Gas Station coffee S_Bachstroem / ThinkStock

Coffee lids and cattle concerns

Just like my moments of panic trying to find those camouflaged coffee lids, the answer for the cattle industry is to step back and take the time to evaluate the whole landscape.

Spending my professional life as a veterinarian and a scientist has resulted in moments of both clarity and confusion. The confusion has come from attempting to find a way forward in situations where there are multitudes of influencing factors with unknown effects on a problem, and also interactions among the influencing factors. 

You know what my biggest fear is? That I am not seeing something right in front of me, something that is key to both describing the challenge and solving it. And that is where the coffee lids come in.

A favorite pastime for me is to pull into a convenience store I’ve never been to, fill up a coffee cup and possibly meet the local global decision-making team at the corner table. In this process, I have developed a test to continually monitor my mental status and ability to solve complex problems. The test involves finding the coffee cup lids.

Cup in hand, I make a first scan of the coffee area and often come up empty. Panic starts to set in, especially since the global decision team is watching the stranger and wondering what those Kansas plates are doing in this neighborhood. Must control panic, must focus ... Maybe they don’t have lids? 

Surely they have lids. OK, the solution to this challenge isn’t easy. Now it is time for a second, slower look. Where have I seen lids before? A standing carousel? Not here. Stacked off to the side? Nope. Maybe one of those newfangled flip-out things which just gives you one at a time? Not here.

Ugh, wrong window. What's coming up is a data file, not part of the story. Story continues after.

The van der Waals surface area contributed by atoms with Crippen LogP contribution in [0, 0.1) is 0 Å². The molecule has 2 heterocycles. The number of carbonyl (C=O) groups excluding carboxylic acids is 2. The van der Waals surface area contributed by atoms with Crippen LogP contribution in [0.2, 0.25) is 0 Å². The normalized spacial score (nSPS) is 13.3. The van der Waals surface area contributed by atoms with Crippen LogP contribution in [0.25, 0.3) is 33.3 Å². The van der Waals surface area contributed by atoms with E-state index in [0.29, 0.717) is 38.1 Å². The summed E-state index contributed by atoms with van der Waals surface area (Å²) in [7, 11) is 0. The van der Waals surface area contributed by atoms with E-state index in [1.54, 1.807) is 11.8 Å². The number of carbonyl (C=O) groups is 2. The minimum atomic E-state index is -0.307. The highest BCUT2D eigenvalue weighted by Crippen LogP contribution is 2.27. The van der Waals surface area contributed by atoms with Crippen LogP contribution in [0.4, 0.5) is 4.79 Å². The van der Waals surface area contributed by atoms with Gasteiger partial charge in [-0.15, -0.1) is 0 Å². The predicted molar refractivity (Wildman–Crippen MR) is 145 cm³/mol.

Now the cashier is watching me, too. The pressure is on. The man in the arena. If I ask for help, this could be the start of the slow slide to dependence. 

Third scan, starting with the counter level, then below the counter,to the sides and on top of the machines. There! The cups and holder are the same color as the top of the espresso machine. I can take you to the local quick stop in Minnesota where these are. Nonchalantly strolling over, I take a lid, put it on, and head over to the counter, relieved that I can travel one more day on my own.

Aren’t our days like this in the cattle business? We get used to our historical practices, only to find ourselves not so sure when things change. If only we could be as sure of our solutions as holding that lid in our hand. 

What’s your coffee lid today? Maybe it’s our use of technologies to enhance production, how we interact with our physical environment, the health of our animals, finding and keeping qualified labor, regulatory and legislative changes, animal welfare challenges, competition among proteins, or our relationship with both our true consumers and those who would like to see animal agriculture out of business.

Just like my moments of panic in the quick stop, the answer is to step back and take the time to evaluate the whole landscape. Unlike my stubborn attempts to solve the lid problem on my own, we also have to pull in others.

My message today is a call for us to get together in our local and national associations, step back, keep our focus and do the things we do best in agriculture: adapt and evolve. We need you. And let’s be quick to forgive ourselves if it isn’t right the first time.

Apley, a DVM and Ph.D., is a professor in clinical sciences at Kansas State University in Manhattan.

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